Classic Trump

  • 02/07/2019
  • James Preston Allen

Half truths, obfuscations and lies, but this is not the end

By James Preston Allen, Publisher

It seems almost incomprehensible that after having shuttered the government for 35 days President Donald Trump could stand before Congress and ask for bipartisanship and compromise. Perhaps it’s just that America has grown accustomed to this particular occupant of the Oval Office lying so frequently that it no longer seems to matter.

He says America is now a mass exporter of energy, which is only half true. We still import more oil than we produce. He stood there and spoke against anti-Semitism and yet, with his actions and words, has sparked more racism and hate than any president I can remember.

He celebrates World War II veterans and the noble cause of fighting tyranny as they liberated Nazi death camps nearing the end of that war. Yet, this man never served a single day in the military and was exempted from the Vietnam War draft by a bogus doctor’s note.

He pronounces he is going to “Make America “Great Again” by returning to the Ronald Reagan era fantasy of “Star Wars” by building ever more advanced armaments, including a laser satellite defense system. What one can only be certain of is that whatever Trump says can’t be trusted.

If anyone took the time to deconstruct his one hour and 22-minute prelude to his 2020 campaign, they would find more half-truths, obfuscations and lies than anything but more patriotic bluster.  Did any Democrat or any of the women celebrating the women’s suffrage movement by wearing white expect anything different?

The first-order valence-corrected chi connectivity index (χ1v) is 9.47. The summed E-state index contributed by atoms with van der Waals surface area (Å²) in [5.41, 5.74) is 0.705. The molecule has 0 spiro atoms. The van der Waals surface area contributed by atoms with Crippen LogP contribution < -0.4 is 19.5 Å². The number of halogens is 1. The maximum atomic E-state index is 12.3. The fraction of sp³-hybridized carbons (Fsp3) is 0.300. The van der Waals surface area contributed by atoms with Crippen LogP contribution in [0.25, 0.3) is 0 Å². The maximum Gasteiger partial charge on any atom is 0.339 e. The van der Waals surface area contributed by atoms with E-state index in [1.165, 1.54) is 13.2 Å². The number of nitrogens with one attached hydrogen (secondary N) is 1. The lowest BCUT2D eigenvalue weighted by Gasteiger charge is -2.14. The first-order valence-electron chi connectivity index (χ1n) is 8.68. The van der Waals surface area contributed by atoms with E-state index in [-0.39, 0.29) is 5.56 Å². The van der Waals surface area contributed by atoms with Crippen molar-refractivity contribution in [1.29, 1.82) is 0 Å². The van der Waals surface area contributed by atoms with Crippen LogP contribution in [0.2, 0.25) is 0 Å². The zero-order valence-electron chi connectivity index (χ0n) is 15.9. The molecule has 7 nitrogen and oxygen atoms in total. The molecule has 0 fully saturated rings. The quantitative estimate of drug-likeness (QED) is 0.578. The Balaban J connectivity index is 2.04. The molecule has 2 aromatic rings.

A few of the only “truths” to emerge from this State of the Union speech is that the House of Representatives is clearly divided and the political scars of the past two years are ones the new majority are unlikely to ever forget.

If there is anything that divides Republicans from Democrats more it is the almost religious belief in the fundamental creed that democracy and capitalism are the foundation of our republic. This all sounds good when you are fighting the Cold War, but America has moved on from this tired old dialectic of American exceptionalism versus the evil empires to something more informed about our own abuses of power, empire and corruption.

Trump’s vague attacks on calls for socialism didn’t go unnoticed. Clearly, if he understood anything about economics or the briefing papers he never reads on the U.S. budget, he’d realize that somewhere north of 33 percent of our gross national product is tied to government spending (some years as much as 37 percent). And the Defense Department is by far the largest “socialized” spending item.

According to Webster’s Dictionary, socialism is defined as, “any of various economic and political theories advocating collective or governmental ownership and administration of the means of production and distribution of goods.” This definition fits not only the U.S. military where housing, food, healthcare and food are delivered to service members and their families by Uncle Sam, but also to many other federal government departments. That includes the billions of dollars in defense contracts and covert programs administered by our government. I mean is there anyone who really wants to privatize the national parks, the work of Homeland Security and  Border Patrol? And then there is Social Security, the most popular socialized program of the past 70 years.